The Charleston Park Angels

There’s magic in the air. You may know what I’m talking about if you live in the Charleston area. It goes something like this: one day you wake up and you’re on your morning stroll and the patch of greenery that used to be overgrown is now neatly pruned and weeded. Maybe you see it and think, “so glad the city is paying landscapers to upkeep the park.” Maybe you don’t even notice. MAYBE, just maybe, you think the park gnomes broke in to old man Billy’s tool shed again and got busy. They’re always causing trouble…

Call them gnomes. Call them trolls. Call “it” magic but they are more than all of those combined. They are Park Angels. And angels are just what this dedicated group of Charleston Park Conservancy volunteers are – men and women doing the work no one else wants to do.  They are the volunteers you don’t see: mud and sweat covered faces, weeding through overgrown shrubs and hand pruning winter plumbago. If you didn’t notice their dirt caked fingernails, you wouldn’t know them from Adam. Yet, their countless hours are the reason these parks stay so beautiful.

I had the opportunity to spend the past two days working alongside these celestial cultivators and it gave me humble pause when I began considering their work in the context of pro humanitate. Isn’t the purest form of pro humanitate the kind that is anonymous? Does pro humanitate assume nothing in return? Is it familiar with recognition? There is an old scripture that reads, “And when you give, do not let your left hand know what your right hand is doing.”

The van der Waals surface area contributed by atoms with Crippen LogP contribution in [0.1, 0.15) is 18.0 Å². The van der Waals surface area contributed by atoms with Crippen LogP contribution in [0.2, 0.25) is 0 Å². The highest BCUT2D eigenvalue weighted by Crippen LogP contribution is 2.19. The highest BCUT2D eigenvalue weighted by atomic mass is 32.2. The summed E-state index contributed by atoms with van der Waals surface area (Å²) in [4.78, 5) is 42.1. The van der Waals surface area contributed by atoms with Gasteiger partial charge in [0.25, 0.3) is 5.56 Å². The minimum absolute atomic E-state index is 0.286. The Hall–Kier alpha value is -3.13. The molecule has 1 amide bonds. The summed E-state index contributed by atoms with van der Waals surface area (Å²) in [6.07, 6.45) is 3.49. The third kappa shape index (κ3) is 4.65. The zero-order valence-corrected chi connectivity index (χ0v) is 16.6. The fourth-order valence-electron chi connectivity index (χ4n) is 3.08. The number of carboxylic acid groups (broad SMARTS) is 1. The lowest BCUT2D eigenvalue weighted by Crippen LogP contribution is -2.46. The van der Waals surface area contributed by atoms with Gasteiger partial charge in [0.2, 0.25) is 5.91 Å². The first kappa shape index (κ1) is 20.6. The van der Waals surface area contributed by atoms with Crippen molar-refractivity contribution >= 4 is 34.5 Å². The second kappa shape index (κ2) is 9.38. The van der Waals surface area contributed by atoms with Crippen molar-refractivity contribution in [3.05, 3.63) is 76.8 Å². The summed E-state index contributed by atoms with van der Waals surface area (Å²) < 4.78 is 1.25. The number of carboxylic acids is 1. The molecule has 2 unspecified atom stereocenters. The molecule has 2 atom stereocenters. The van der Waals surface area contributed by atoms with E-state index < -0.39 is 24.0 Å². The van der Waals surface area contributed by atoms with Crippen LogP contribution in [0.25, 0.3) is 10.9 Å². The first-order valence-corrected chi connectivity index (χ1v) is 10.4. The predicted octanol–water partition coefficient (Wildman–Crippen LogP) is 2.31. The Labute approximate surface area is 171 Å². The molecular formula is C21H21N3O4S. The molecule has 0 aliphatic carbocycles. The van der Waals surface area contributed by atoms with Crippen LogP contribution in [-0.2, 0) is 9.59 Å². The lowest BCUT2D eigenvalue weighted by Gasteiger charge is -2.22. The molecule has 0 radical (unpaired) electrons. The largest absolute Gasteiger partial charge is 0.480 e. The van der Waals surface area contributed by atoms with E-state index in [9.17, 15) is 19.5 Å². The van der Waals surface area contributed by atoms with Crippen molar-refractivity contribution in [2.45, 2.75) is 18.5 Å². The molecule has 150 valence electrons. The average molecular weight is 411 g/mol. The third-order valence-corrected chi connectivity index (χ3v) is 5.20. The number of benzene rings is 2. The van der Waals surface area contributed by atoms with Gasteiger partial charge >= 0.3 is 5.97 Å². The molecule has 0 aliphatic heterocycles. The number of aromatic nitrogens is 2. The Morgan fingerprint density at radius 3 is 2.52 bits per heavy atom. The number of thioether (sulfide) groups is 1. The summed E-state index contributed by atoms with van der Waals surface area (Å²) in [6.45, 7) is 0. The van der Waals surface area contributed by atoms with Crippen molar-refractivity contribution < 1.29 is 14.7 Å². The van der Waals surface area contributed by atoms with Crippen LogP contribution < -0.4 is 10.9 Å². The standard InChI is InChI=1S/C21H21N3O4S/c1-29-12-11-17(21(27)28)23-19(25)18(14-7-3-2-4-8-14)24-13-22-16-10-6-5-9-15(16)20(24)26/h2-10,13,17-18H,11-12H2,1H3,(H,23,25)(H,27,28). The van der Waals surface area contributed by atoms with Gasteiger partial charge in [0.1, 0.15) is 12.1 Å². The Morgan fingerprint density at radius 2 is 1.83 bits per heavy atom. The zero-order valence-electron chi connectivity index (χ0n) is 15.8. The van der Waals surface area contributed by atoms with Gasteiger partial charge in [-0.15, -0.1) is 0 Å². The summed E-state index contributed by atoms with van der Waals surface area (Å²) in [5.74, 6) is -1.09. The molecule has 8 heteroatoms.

On our last day together, I wanted to grab a picture with the whole group. It was mostly for selfish reasons – who doesn’t want a picture with a host of angels? I went to grab the phone from the lady who took it and when I turned around to thank everyone…they were all still there, smiling and dirty. Reality check. We removed our gloves and shook hands. From there, we nodded goodbye and returned to the gentle city from whence we came – same clothes, same shoes, same as any other passerby. Just a little dirtier.

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Interested in volunteering? Click here. For more pictures from the event follow us on instagram @streakindeac

 

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